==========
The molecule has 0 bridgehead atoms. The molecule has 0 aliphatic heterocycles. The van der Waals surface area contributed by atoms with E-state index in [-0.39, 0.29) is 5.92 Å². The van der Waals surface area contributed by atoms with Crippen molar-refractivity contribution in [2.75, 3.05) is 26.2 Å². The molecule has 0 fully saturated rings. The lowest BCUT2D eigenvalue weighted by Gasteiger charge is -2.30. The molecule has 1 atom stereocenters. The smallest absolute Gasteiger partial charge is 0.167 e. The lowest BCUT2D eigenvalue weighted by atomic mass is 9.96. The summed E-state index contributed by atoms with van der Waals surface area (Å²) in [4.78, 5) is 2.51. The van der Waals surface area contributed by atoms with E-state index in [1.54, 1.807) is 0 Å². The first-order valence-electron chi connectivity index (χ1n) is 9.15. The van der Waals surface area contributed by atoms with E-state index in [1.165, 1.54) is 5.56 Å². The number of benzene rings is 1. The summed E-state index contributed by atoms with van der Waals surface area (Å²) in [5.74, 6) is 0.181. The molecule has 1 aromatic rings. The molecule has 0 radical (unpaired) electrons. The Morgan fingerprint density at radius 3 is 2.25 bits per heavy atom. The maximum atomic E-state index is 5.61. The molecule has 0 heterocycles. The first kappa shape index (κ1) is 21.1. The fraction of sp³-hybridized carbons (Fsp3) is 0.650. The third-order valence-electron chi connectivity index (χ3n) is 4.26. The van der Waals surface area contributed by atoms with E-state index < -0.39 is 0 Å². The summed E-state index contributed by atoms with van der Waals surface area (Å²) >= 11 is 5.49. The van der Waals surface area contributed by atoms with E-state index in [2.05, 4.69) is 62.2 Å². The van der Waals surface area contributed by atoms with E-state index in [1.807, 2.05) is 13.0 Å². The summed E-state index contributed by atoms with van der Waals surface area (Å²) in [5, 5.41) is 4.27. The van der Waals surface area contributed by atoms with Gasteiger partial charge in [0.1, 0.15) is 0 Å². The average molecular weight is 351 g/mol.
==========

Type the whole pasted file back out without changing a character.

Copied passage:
The molecule has 0 bridgehead atoms. The molecule has 0 aliphatic heterocycles. The van der Waals surface area contributed by atoms with E-state index in [-0.39, 0.29) is 5.92 Å². The van der Waals surface area contributed by atoms with Crippen molar-refractivity contribution in [2.75, 3.05) is 26.2 Å². The molecule has 0 fully saturated rings. The lowest BCUT2D eigenvalue weighted by Gasteiger charge is -2.30. The molecule has 1 atom stereocenters. The smallest absolute Gasteiger partial charge is 0.167 e. The lowest BCUT2D eigenvalue weighted by atomic mass is 9.96. The summed E-state index contributed by atoms with van der Waals surface area (Å²) in [4.78, 5) is 2.51. The van der Waals surface area contributed by atoms with E-state index in [1.54, 1.807) is 0 Å². The first-order valence-electron chi connectivity index (χ1n) is 9.15. The van der Waals surface area contributed by atoms with E-state index in [1.165, 1.54) is 5.56 Å². The number of benzene rings is 1. The summed E-state index contributed by atoms with van der Waals surface area (Å²) in [5.74, 6) is 0.181. The molecule has 1 aromatic rings. The molecule has 0 radical (unpaired) electrons. The Morgan fingerprint density at radius 3 is 2.25 bits per heavy atom. The maximum atomic E-state index is 5.61. The molecule has 0 heterocycles. The first kappa shape index (κ1) is 21.1. The fraction of sp³-hybridized carbons (Fsp3) is 0.650. The third-order valence-electron chi connectivity index (χ3n) is 4.26. The van der Waals surface area contributed by atoms with E-state index < -0.39 is 0 Å². The summed E-state index contributed by atoms with van der Waals surface area (Å²) >= 11 is 5.49. The van der Waals surface area contributed by atoms with E-state index in [2.05, 4.69) is 62.2 Å². The van der Waals surface area contributed by atoms with E-state index in [1.807, 2.05) is 13.0 Å². The summed E-state index contributed by atoms with van der Waals surface area (Å²) in [5, 5.41) is 4.27. The van der Waals surface area contributed by atoms with Gasteiger partial charge in [0.1, 0.15) is 0 Å². The average molecular weight is 351 g/mol.